TENISIA VENABLE individually and on behalf of all others similarly situated V. JW LOGISTICS LLC, NORTHERN DISTRICT OF GEORGIA, CASE NO: 1:17-cv-03213-LMM

Tunisia Venable, a former dispatcher and dispatcher supervisor working in Atlanta for Defendants and servicing AMAZON and their routes, was treated as a salaried exempt employee and routinely was required to work overtime hours without being paid for it.

Venable seeks to recover overtime wages for herself and all others performing the work of a DISPATCHER (or any other job title where the employee also primarily worked as a dispatcher), at one and one half times their regular rates of pay, plus an EQUAL sum as liquidated damages, attorney’s fees and expenses.

Venable alleges that JW LOGISTICS dispatchers are misclassified by JW Logistics as exempt from receiving overtime wages under the FLSA since they do not:  hire, fire, discipline nor primarily make significant decisions using their independent judgment and discretion and free of supervision, and because they as dispatchers are involved with production.  Venable says the job was routine, standardized, and they simply had to make sure drivers made their deliveries and handled the routes.  Dispatchers who do not supervise drivers with annually reviews, formally discipline, hire or fire them or other co-workers, that they are non-exempt and entitled to be pay overtime.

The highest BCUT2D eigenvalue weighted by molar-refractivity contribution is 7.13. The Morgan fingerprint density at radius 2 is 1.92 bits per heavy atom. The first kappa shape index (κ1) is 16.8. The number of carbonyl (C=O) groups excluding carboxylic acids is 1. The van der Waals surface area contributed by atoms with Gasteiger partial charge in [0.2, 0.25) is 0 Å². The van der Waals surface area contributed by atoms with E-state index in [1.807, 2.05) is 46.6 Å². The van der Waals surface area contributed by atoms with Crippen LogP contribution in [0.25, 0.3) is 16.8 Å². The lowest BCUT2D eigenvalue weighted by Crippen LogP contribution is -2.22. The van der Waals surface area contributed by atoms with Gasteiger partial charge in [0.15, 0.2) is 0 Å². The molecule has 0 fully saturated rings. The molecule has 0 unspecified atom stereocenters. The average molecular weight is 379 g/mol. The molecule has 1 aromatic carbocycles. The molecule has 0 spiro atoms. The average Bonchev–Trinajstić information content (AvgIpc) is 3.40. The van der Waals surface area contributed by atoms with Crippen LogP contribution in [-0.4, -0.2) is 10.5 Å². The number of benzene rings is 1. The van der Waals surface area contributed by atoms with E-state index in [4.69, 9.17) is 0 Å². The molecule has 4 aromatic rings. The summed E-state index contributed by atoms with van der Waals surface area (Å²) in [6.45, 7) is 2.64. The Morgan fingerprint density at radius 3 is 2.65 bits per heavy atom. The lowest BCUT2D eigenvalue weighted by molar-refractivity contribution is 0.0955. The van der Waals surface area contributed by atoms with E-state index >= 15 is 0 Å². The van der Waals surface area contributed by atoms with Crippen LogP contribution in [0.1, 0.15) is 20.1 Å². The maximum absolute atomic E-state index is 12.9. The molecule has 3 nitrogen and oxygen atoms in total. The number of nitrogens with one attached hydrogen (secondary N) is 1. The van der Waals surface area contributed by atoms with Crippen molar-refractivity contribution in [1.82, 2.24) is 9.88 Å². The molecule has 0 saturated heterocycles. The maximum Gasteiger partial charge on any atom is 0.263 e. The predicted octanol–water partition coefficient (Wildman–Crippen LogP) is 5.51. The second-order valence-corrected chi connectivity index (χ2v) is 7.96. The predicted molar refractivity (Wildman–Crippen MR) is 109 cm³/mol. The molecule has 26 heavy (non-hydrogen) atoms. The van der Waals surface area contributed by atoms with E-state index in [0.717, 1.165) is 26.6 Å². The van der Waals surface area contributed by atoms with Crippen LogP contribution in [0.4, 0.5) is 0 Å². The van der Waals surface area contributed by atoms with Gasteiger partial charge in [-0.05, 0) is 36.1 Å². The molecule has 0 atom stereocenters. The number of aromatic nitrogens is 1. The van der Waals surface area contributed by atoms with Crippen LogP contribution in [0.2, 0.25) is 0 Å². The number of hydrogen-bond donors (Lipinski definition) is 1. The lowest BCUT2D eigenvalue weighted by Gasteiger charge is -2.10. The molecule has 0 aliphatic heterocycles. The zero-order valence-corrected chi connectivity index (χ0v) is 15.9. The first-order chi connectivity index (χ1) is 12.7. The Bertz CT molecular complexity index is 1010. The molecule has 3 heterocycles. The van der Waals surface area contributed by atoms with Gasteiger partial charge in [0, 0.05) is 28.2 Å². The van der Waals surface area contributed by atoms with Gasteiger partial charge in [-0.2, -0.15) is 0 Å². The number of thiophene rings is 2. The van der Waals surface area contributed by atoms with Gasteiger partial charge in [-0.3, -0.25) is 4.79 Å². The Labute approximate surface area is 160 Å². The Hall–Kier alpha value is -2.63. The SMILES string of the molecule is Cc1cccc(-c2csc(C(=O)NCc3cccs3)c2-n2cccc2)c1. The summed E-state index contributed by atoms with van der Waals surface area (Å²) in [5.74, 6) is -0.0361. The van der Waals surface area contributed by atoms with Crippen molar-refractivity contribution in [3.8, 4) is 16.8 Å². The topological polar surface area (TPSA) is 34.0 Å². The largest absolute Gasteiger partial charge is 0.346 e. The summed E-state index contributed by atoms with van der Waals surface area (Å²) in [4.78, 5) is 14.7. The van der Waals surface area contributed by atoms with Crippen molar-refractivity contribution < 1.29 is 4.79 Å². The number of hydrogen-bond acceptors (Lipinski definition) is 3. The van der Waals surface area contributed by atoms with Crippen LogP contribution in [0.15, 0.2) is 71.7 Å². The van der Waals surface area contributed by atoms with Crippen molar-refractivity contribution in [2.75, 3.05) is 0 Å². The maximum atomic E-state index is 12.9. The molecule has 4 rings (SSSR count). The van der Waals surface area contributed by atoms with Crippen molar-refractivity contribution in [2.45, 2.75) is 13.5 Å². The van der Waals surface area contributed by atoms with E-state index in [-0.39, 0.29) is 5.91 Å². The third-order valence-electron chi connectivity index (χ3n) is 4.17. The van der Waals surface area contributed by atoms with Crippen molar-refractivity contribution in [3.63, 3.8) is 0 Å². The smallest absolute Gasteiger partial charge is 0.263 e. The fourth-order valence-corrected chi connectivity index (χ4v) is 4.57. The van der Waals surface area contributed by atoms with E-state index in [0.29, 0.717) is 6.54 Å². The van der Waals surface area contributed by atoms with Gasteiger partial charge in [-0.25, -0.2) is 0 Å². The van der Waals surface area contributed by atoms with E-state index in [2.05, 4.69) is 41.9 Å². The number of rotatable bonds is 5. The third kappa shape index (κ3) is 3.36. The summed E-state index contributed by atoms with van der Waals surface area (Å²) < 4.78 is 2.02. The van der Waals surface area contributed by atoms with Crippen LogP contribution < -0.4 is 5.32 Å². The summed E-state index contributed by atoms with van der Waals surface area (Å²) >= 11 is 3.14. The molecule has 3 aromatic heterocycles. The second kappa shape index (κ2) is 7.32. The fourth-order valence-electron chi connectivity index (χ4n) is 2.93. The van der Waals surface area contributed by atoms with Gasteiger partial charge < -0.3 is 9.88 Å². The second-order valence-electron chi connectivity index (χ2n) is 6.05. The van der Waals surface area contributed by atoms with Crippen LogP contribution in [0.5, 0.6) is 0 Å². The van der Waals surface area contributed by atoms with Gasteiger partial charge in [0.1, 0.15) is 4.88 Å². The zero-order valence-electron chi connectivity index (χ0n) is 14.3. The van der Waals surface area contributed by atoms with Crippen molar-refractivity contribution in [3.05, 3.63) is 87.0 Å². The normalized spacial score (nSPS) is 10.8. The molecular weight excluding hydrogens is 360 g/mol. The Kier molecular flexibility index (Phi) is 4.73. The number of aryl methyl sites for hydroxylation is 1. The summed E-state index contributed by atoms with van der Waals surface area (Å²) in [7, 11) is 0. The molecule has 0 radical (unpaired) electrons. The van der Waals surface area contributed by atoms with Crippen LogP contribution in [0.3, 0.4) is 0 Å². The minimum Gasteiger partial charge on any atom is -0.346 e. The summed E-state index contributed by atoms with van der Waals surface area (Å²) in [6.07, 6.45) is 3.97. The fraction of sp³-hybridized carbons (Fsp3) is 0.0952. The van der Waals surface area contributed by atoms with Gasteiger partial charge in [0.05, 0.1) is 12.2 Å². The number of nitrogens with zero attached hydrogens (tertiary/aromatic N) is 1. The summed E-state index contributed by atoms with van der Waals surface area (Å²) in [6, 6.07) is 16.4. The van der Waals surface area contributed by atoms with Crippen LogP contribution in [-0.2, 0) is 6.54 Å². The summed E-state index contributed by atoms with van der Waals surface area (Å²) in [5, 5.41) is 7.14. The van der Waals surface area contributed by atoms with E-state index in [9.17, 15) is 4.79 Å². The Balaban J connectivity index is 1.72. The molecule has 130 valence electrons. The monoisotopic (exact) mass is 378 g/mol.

HERE in the FLSA, the Employer, JW Logistics has the burden to prove dispatchers are exempt from overtime, and that Venable and the dispatchers do not have to prove anything.  Further, as per US Supreme Court, the fact that JW LOGISTICS did not track and records their hours means that their statements of the hours worked is given a presumption of being accurate and that they can establish their overtime hours by their testimony.

See the complaint (pdf)